December 24, 2010


Filed under: Uncategorized — theinkhorn @ 5:28 am

I’m usually not too bad with openings. Sometimes i start off with an anecdote, sometimes a quote, sometimes a silly joke. I’m also pretty decent with year-end posts. After all, it’s about penning down the memorable incidents of that particular year. Every year is more or less the same thing. I say that it’s been an amazing year. I emphasise that I really mean it this time. I tell you that I’ve managed to meet a few of my goals. Learnt some stuff. Had a brilliant year and can’t wait for the next one. The same old bullshit. This year though, I’m not so sure.

I began the year with enthusiasm, the sort 17 year old boys exude when they know it’ll get them laid. 2009 had been good to me. I was fresh off the springboard, submerged in the waters of Singapore’s corporate lap pool. My writing was finally taking off, and the bank account couldn’t be healthier if it were taking vitamins. A year of change, I told myself. Not the sort your youth minister drones on and on about. No. Genuine change. A trip to Melbourne in April seemed to confirm those sentiments. Yet ironically, it also proved to be the start of an incredible fall from grace.

A struggle against authority ultimately ended in a shattered rice bowl. Impulsive as it was, any regret I felt dissipated the minute I stepped out those glass doors. I haven’t looked back since. The next few months I spent as an educator and a pupil. I taught what I knew about algebra and the sciences, and in return, my students provided me with affirmation. Affirmation that i would never have children, and even if I did, I would not raise them here. I learnt that this country could never produce anything other than robots, renegades and retards. Nobody wants robots, but they’re the only ones who don’t bleed.

After a grueling six months of witnessing the future of Singapore misspell “chlorophyll”, I ventured into what could only be the wave pool of Singapore’s workforce; the creative industry. The waters are choppy and tons of people try to get in, but the lifeguard makes sure they wait their turn. Those who do get in have a blast, but collapse from exhaustion the minute they step out for a piss. My writing took the backseat while work strapped itself in and hit the gas. When the lights finally turned red, I hopped off, only to discover that December had arrived. The mirror reveals that I’ve come a long way, but it also tells me that objects are closer than they appear.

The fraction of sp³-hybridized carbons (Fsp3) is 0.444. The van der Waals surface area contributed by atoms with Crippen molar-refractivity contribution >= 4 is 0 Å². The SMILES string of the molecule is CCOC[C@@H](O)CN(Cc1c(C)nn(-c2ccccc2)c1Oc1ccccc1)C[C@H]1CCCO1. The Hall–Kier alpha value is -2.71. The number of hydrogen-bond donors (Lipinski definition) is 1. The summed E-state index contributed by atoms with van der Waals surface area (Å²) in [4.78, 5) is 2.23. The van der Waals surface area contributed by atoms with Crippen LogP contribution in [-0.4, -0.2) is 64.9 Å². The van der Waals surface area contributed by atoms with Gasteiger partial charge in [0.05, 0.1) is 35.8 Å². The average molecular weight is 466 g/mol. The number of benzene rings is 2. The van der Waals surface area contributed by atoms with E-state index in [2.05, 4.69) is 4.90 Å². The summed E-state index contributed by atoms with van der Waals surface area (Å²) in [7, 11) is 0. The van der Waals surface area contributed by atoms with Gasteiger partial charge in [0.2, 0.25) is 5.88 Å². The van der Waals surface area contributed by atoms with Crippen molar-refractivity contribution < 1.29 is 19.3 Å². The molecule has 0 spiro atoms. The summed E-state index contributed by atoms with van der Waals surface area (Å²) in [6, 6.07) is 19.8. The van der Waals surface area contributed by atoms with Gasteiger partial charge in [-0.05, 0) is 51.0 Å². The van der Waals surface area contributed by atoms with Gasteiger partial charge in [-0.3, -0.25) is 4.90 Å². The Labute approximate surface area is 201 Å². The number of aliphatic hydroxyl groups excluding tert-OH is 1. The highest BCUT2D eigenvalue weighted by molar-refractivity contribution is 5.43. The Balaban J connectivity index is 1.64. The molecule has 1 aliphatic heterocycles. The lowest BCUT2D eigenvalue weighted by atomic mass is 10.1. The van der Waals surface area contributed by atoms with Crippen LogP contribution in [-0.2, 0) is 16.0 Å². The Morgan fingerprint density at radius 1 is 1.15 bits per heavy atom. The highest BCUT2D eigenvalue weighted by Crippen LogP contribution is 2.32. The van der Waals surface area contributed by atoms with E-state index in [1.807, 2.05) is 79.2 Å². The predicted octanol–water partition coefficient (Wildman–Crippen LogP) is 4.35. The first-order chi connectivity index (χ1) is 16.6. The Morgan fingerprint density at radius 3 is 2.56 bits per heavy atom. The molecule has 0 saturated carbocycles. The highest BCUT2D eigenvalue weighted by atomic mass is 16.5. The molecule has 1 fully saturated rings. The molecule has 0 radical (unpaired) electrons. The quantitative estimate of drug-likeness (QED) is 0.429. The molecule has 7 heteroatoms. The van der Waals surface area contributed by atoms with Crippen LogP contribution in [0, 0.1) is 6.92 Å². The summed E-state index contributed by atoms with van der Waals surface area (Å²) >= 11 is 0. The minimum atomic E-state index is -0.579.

It’s the wee hours of Christmas eve and it is dawning on me that I’ve driven myself round the block and back to where I started off. I’m still parked in that same space I was a year ago, except this time I’m wiser, more bruised, more battered and less mobile. This year, I’ve seen desperation; the struggle of homeless citizens against the very system they elected to protect them. I’ve seen sorrow; the cry of despair from families who’ve lost loved ones either through capital punishment or suicide. I’ve seen cruelty; the devious assault on innocent civilians by those who wield weapons. At the same time, I’ve seen passion; how belief and determination bought a young Malaysian boy an extra year of his life. I’ve seen bravery; how one man’s push for change might just see him losing his presidential status in two years. I’ve seen progress; how two parties with such differing views toss aside their differences in order to serve their country.